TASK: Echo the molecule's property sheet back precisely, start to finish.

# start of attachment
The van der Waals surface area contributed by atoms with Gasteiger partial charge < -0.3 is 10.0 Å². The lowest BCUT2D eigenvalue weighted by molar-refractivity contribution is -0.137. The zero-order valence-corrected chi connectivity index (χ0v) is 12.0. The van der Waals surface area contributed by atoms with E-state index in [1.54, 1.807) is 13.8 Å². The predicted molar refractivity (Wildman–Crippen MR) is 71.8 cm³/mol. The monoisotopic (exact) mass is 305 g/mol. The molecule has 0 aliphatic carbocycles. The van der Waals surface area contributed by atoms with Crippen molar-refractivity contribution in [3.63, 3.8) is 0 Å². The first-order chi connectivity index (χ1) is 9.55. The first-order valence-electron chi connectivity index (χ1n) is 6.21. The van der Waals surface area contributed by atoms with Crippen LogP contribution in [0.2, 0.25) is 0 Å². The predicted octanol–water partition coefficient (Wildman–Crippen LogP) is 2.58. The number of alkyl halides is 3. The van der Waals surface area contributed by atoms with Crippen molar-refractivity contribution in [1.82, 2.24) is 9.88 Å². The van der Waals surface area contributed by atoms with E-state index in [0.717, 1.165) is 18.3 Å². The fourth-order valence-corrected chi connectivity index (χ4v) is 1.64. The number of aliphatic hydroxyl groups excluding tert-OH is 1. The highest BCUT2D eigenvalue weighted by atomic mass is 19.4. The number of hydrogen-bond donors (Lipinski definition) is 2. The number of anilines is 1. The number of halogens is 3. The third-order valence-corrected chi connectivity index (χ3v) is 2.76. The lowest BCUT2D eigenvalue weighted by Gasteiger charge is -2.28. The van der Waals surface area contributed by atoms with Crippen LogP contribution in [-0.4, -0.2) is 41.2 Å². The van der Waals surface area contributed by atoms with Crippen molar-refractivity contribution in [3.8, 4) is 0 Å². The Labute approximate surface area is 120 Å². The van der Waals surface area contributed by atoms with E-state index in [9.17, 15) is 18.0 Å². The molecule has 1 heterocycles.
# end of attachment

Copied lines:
The van der Waals surface area contributed by atoms with Gasteiger partial charge < -0.3 is 10.0 Å². The lowest BCUT2D eigenvalue weighted by molar-refractivity contribution is -0.137. The zero-order valence-corrected chi connectivity index (χ0v) is 12.0. The van der Waals surface area contributed by atoms with E-state index in [1.54, 1.807) is 13.8 Å². The predicted molar refractivity (Wildman–Crippen MR) is 71.8 cm³/mol. The monoisotopic (exact) mass is 305 g/mol. The molecule has 0 aliphatic carbocycles. The van der Waals surface area contributed by atoms with Crippen molar-refractivity contribution in [3.63, 3.8) is 0 Å². The first-order chi connectivity index (χ1) is 9.55. The first-order valence-electron chi connectivity index (χ1n) is 6.21. The van der Waals surface area contributed by atoms with Crippen LogP contribution in [0.2, 0.25) is 0 Å². The predicted octanol–water partition coefficient (Wildman–Crippen LogP) is 2.58. The number of alkyl halides is 3. The van der Waals surface area contributed by atoms with Crippen molar-refractivity contribution in [1.82, 2.24) is 9.88 Å². The van der Waals surface area contributed by atoms with E-state index in [0.717, 1.165) is 18.3 Å². The fourth-order valence-corrected chi connectivity index (χ4v) is 1.64. The number of aliphatic hydroxyl groups excluding tert-OH is 1. The highest BCUT2D eigenvalue weighted by atomic mass is 19.4. The number of hydrogen-bond donors (Lipinski definition) is 2. The number of anilines is 1. The number of halogens is 3. The third-order valence-corrected chi connectivity index (χ3v) is 2.76. The lowest BCUT2D eigenvalue weighted by Gasteiger charge is -2.28. The van der Waals surface area contributed by atoms with Crippen LogP contribution in [-0.4, -0.2) is 41.2 Å². The van der Waals surface area contributed by atoms with Crippen molar-refractivity contribution in [3.8, 4) is 0 Å². The Labute approximate surface area is 120 Å². The van der Waals surface area contributed by atoms with E-state index in [9.17, 15) is 18.0 Å². The molecule has 1 heterocycles.